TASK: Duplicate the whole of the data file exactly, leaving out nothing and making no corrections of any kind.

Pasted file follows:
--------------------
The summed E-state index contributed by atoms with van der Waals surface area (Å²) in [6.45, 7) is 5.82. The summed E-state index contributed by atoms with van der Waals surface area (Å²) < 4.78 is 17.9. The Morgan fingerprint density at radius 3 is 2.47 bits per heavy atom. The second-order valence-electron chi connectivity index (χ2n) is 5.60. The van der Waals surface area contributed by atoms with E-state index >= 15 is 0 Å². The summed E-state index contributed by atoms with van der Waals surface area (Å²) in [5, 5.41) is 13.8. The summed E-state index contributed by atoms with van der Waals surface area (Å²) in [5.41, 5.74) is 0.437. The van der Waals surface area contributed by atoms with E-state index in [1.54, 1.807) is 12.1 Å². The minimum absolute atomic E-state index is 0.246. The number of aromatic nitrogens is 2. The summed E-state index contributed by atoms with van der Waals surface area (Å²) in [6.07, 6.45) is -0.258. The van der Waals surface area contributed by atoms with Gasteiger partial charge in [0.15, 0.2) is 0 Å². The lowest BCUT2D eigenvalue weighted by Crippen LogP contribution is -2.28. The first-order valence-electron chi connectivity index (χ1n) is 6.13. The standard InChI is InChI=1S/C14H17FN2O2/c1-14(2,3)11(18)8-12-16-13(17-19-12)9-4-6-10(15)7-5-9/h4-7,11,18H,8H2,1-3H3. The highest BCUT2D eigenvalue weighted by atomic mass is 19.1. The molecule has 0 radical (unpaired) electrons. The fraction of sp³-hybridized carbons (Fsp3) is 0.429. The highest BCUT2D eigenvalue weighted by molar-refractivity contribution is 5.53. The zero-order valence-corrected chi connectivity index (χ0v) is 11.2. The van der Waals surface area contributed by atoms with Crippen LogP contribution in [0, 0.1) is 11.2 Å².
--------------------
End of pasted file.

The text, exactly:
The summed E-state index contributed by atoms with van der Waals surface area (Å²) in [6.45, 7) is 5.82. The summed E-state index contributed by atoms with van der Waals surface area (Å²) < 4.78 is 17.9. The Morgan fingerprint density at radius 3 is 2.47 bits per heavy atom. The second-order valence-electron chi connectivity index (χ2n) is 5.60. The van der Waals surface area contributed by atoms with E-state index >= 15 is 0 Å². The summed E-state index contributed by atoms with van der Waals surface area (Å²) in [5, 5.41) is 13.8. The summed E-state index contributed by atoms with van der Waals surface area (Å²) in [5.41, 5.74) is 0.437. The van der Waals surface area contributed by atoms with E-state index in [1.54, 1.807) is 12.1 Å². The minimum absolute atomic E-state index is 0.246. The number of aromatic nitrogens is 2. The summed E-state index contributed by atoms with van der Waals surface area (Å²) in [6.07, 6.45) is -0.258. The van der Waals surface area contributed by atoms with Gasteiger partial charge in [0.15, 0.2) is 0 Å². The lowest BCUT2D eigenvalue weighted by Crippen LogP contribution is -2.28. The first-order valence-electron chi connectivity index (χ1n) is 6.13. The standard InChI is InChI=1S/C14H17FN2O2/c1-14(2,3)11(18)8-12-16-13(17-19-12)9-4-6-10(15)7-5-9/h4-7,11,18H,8H2,1-3H3. The highest BCUT2D eigenvalue weighted by atomic mass is 19.1. The molecule has 0 radical (unpaired) electrons. The fraction of sp³-hybridized carbons (Fsp3) is 0.429. The highest BCUT2D eigenvalue weighted by molar-refractivity contribution is 5.53. The zero-order valence-corrected chi connectivity index (χ0v) is 11.2. The van der Waals surface area contributed by atoms with Crippen LogP contribution in [0, 0.1) is 11.2 Å².